In the introduction of Contested Knowledge, Seidman first begins to argue the barriers and conflicts within the science of Sociology that restricts the growth and in the future may cease the existence of the science. Lastly, Seidman discussed the three conflicting views on social theory scientific, philosophical, and moral. He elaborates on tensions among the three approaches. Seidman argues strongly that the ultimate fate of sociology and the study thereof lies in the hand of its scientist.
He begins with the history of Sociology playing emphasis on the great role it played on society as a whole. In the past, the role of public educators was filled by sociology theorist. These theorist were looked to public codes and to represent the social world are now replaced by journalist, activist, ect. There is a big difference between them. The present intellectuals are pressured to conform to the ideas of society. In contrast to the sociological theorist of the past who based their social ideas on historical and conceptual depth not the status quo.
Through scientific, philosophical, and moral research these scientist influenced the society rather than having society influence their ideas. “Sociological theorists are in danger of loosing the attention of both researchers and the public. ” Seidmans greatest fear seemed to be the utter replaced of sociologist with “public intellectuals”. He argued that the only way Sociology could reclaim its role in society as “public educator” was for the science to focus on the major issues of the day. Seidman compared and contrasted the three conflicting views of social theory as scientific, philosophical, and moral.
Scientific social theory assumes that science is the only method capable of achieving reliable and sociable knowledge”. These theorists are only interested in “reliable knowledge”, science, proven by research to be true. “True knowledge requires observations, research and facts be organized as general principals or laws that are proven or falsified through repeated testing”. They believe that because their research is not influenced by social commentators, such as journalist, their work also lacks the prejudices and opinions that they share.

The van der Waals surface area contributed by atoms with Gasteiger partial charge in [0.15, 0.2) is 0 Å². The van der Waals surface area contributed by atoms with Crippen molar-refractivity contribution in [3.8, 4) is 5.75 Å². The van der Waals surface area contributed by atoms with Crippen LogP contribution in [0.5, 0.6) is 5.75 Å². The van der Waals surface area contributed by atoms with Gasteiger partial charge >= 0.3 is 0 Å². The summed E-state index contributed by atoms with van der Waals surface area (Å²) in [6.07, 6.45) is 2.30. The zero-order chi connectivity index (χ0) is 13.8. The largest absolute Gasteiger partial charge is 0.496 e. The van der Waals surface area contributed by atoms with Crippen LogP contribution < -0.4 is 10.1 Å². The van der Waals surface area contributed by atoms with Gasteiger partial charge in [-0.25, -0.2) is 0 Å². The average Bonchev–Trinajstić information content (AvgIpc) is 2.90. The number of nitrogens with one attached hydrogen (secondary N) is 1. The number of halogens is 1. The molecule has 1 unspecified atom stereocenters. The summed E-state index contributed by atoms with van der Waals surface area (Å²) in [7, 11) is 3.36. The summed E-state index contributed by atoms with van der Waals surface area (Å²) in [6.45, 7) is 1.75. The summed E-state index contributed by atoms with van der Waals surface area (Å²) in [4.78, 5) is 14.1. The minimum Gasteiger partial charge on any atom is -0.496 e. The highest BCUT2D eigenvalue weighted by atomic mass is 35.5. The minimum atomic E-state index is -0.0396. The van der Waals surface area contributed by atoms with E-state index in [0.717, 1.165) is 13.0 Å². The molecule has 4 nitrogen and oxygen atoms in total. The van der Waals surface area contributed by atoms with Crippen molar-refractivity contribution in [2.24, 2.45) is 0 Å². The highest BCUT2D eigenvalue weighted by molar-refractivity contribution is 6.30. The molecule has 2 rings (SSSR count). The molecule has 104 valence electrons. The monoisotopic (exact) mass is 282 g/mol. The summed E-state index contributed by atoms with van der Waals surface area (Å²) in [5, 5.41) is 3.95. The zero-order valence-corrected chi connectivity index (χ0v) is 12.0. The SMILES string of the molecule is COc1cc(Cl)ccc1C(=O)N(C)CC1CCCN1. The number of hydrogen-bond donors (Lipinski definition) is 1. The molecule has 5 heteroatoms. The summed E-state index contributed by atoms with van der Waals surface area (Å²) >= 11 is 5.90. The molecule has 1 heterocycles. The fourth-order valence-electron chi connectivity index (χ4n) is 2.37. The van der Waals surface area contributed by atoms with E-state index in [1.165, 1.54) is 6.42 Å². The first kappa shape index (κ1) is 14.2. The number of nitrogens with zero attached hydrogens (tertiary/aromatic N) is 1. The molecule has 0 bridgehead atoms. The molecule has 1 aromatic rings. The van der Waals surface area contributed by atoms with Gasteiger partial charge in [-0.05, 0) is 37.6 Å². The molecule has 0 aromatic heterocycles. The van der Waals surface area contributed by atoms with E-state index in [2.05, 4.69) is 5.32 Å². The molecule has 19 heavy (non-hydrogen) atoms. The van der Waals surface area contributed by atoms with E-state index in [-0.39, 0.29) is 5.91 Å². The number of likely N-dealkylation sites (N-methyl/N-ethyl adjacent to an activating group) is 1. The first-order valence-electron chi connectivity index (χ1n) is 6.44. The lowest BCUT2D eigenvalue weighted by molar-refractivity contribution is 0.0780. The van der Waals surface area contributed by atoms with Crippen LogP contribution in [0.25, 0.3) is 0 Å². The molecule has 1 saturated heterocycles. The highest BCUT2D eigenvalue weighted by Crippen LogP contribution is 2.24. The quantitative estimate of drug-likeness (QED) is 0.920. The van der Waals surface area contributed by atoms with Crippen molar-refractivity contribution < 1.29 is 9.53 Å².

Philosophical and social scientists differ greatly. Scientific theorist get the information they need by the by the experiments and observations performed by researchers. They organized and study the facts that are produced by research and come up with sets of laws. Whereas, “philosophical scientist often spend considerable time thinking about the ideas of the other thinkers as they develop their own views about human behavior and social life”. Philosophical theorist focus on the timelessness of social attitudes and thinking.
They base their field on the ideas that have survived throughout time. Their philosophy uses conceptual thinking rather that physical research. “Before we can observe social life and accumulate the facts we must have certain ideas about the nature of social life”. These scientists acknowledge the position of social scientists but are aware that and idea must first be thought of in order to be scientifically tested and explored.
The last sociological theory to be discussed by Seidman is the moral approach. The aim of a morally inspired theory is to alert the public to a social danger in order to prompt or guide social and political action”. These theorists are prompted by the morality of social and political events that are arising during a period. They stress that they do not ignore the empirical knowledge or social truth going on in society during a period but the focus distinctly on the moral vision of Sociology. Unfortunately, moral hope is acknowledged by many scientists in the field but is not respected as one of the core principles of social research and theory.